12. Gerri: yes, developing and protecting your brand is just as important for an individual as it is for a small business team (like the Venice Canaligators) or a multinational corp (like Nike). It's a message many of us have been pounding away at for years. (Tom Peters coined the terms "Brand You" and "Me, Inc" for the phenomenon.) Even if you work inside a behemoth company it's important to define & demonstrate your UNIQUE contribution to the enterprise - or you won't be there for long. And if you're working for yourself (as a "free agent" - to quote Dan Pink) you quickly learn that your economic survival depends on your "saleable distinction." Everyone in the 21st century workforce should be able to answer the simple question, "What's unique or special about what you do or how you do it?"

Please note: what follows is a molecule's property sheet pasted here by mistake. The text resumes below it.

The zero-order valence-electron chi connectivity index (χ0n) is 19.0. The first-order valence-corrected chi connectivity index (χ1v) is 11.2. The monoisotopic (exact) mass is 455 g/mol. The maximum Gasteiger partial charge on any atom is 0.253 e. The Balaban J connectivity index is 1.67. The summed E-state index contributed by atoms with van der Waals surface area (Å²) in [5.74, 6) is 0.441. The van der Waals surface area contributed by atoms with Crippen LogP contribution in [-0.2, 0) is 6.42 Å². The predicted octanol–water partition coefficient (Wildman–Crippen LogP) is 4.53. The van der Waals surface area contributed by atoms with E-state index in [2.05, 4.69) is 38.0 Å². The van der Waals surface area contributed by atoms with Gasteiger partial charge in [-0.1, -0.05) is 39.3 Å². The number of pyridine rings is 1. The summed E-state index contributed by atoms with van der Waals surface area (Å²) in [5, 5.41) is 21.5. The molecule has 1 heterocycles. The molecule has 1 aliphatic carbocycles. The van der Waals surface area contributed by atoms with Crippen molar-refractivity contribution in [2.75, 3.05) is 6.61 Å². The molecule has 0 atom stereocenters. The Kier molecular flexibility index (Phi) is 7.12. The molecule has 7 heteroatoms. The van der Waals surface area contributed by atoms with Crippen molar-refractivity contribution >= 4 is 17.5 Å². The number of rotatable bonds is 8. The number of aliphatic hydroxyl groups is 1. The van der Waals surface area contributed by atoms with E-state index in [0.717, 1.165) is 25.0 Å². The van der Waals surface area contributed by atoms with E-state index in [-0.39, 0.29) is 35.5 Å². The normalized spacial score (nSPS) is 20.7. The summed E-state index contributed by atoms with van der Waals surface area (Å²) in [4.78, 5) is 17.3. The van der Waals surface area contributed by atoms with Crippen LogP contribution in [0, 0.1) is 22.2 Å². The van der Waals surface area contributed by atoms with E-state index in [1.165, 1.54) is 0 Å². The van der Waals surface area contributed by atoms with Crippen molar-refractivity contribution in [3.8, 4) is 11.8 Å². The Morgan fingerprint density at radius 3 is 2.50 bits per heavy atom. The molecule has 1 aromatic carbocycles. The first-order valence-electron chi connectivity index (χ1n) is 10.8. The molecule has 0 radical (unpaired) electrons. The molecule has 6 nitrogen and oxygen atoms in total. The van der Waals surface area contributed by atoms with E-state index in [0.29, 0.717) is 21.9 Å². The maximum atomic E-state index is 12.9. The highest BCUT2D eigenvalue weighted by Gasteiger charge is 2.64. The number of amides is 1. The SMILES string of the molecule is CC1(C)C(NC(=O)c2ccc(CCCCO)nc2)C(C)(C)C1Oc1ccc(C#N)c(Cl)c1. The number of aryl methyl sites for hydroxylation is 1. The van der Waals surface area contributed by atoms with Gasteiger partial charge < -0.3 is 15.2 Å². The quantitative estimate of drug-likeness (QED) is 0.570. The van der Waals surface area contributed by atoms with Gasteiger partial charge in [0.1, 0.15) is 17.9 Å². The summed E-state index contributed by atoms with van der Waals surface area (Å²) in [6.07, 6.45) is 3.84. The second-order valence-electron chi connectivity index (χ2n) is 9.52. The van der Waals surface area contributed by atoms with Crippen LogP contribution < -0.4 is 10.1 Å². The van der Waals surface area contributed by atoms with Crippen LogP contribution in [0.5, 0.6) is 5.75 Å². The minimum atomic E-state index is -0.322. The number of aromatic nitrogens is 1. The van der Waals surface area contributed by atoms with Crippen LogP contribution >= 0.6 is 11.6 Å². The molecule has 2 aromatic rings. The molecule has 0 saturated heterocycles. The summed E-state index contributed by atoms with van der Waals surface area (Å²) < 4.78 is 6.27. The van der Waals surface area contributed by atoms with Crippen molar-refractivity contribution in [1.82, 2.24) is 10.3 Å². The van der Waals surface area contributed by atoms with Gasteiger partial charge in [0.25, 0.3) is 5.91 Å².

13. cultivating your individual brand and differentiating yourself from others in your function -- even if you're working in a team -- is a smart idea if you want to keep your job, especially in a large company. wm

  14. wm: no question. The top companies are training their new hires - right out of college - in personal branding. Awhile back I led courses training financial professionals at a Fortune 50 health care products company to identify and demonstrate their personal brand - i.e. how they distinguished themselves from everyone else within their function and within their company. The Millennials (Gen Y) absolutely get it. The over 30 crowd often don't - until they're forced to by economic reality. I guess that's something rock & roll taught me: how important it was to stand out from the pack - as an individual (stand-alone musician) and as a team (band). And the best business teams and organizations I've encountered encourage their members to fully express - if not flaunt - their individuality.